budget breakdown

Bloomberg's proposed layoffs would slash arts education

City Councilman Robert Jackson speaks at a protest against cuts to arts education on the steps of City Hall.
City Councilmember Robert Jackson speaks at a protest against cuts to arts education on the steps of City Hall.

Roughly 350 arts specialists will be among the 4,000 teacher layoffs next year if the City Council signs onto Mayor Bloomberg’s proposed budget, according to a report released today by an arts education advocacy group.

Building on 135 arts positions eliminated this school year, the layoffs would amount to a 20 percent reduction in the number of arts teachers working in city schools in just the last three years.

Eight City Council members and dozens of angry parents came to City Hall today to announce the report, prepared by the Center for Arts Education, and to protest the potential cuts.

Gretchen Mergenthaler, whose eight-year-old son Declan attends P.S. 98 in Inwood, said that he is offered either art or music once each week, but no dance or theater.

“We have a gorgeous auditorium that we don’t even use,” Mergenthaler said. “This is a picture of P.S. 98 before any budget cuts. Can you imagine it after?”

Today’s report is an analysis of data that the city has been releasing since it overhauled the way arts funding is allotted to schools.

The overhaul gave principals the freedom to determine their own arts spending, but required that they report their decisions in more detail than had happened previously. The idea was that reporting requirements would serve as a way to hold principals accountable for investing sufficiently in the arts.

“We’re going to help them,” CAE director Richard Kessler said in 2007, adding, “And hold their feet to the fire.”

Kessler was vocal in his criticism of the changes then, which prompted the Center for Arts Education to move from working with schools to evaluating the city’s arts programs.

The city has maintained that the changes have not hurt the quality of their arts offerings.

In a statement, Schools Chancellor Dennis Walcott said that in the last eight years, city schools have become models for arts instruction and the number of students receiving arts instruction has increased.

“So even with impending layoffs, I am confident we will be able to build on the significant progress we have made revitalizing arts in the schools,” he said.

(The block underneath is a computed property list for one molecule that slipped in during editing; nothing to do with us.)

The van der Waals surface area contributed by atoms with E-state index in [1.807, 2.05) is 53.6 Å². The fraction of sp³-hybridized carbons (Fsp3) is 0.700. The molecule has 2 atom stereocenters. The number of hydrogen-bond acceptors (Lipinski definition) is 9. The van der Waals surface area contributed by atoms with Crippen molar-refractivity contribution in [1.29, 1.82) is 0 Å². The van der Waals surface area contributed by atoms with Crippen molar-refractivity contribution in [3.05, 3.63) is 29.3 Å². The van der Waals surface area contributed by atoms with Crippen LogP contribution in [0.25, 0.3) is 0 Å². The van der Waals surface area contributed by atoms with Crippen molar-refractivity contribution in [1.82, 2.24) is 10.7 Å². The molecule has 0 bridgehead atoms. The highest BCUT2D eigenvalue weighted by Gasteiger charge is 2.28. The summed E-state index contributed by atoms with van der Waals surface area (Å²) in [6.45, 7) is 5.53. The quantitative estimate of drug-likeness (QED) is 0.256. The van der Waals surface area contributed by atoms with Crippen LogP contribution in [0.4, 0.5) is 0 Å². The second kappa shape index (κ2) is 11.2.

But today’s report paints a dismal picture of what has happened since. In addition to losses in the number of arts teachers, funding for art supplies also dropped to about $2 per student in the 2009-10 school year.

“What can you buy with two dollars? A box of chalk? A couple of paintbrushes?” said Doug Israel, the director of research and policy at the Center for Arts Education. “Especially here in New York City, it’s surprising and shocking that this would occur.”

During the rally, Council Member Robert Jackson, who chairs the council’s education committee, held a paper microphone and a sad-face mask up to his face and pretended to cry. “I need my programs in art and music and theater!” he said.

Jackson, whose daughter is a dancer, said, “If children couldn’t sing, dance, play instruments, they’d be crying.”

Other parents said that’s already happening. Carlton Curry, whose seven-year-old daughter Carleta attends P.S. 126 in the Bronx, said that cultural nights at his school have had to be rescheduled because of problems getting supplies.

After the rally, Jackson said that he still believed that it was possible to fend off the cuts if elected officials and parents keep the pressure on the mayor and City Council Speaker Christine Quinn.

“I think it’s realistic, it’s possible, if the parties are willing to be flexible,” Jackson said. “The game plan is to continue the press conferences, the rallies, the phone calls, all the things necessary to communicate how important this is.”

Center for Arts Education Report, 6/9/11//

Betsy DeVos

To promote virtual schools, Betsy DeVos cites a graduate who’s far from the norm

U.S. Education Secretary Betsy DeVos spoke to the National Alliance for Public Charter Schools in June.

If Betsy Devos is paying any attention to unfolding critiques of virtual charter schools, she didn’t let it show last week when she spoke to free-market policy advocates in Bellevue, Washington.

Just days after Politico published a scathing story about virtual charters’ track record in Pennsylvania, DeVos, the U.S. education secretary, was touting their successes at the Washington Policy Center’s annual dinner.

DeVos’s speech was largely identical in its main points to one she gave at Harvard University last month. But she customized the stories of students who struggled in traditional schools with local examples, and in doing so provided an especially clear example of why she believes in virtual schools.

From the speech:

I also think of Sandeep Thomas. Sandeep grew up impoverished in Bangalore, India and experienced terrible trauma in his youth. He was adopted by a loving couple from New Jersey, but continued to suffer from the unspeakable horrors he witnessed in his early years. He was not able to focus in school, and it took him hours to complete even the simplest assignment.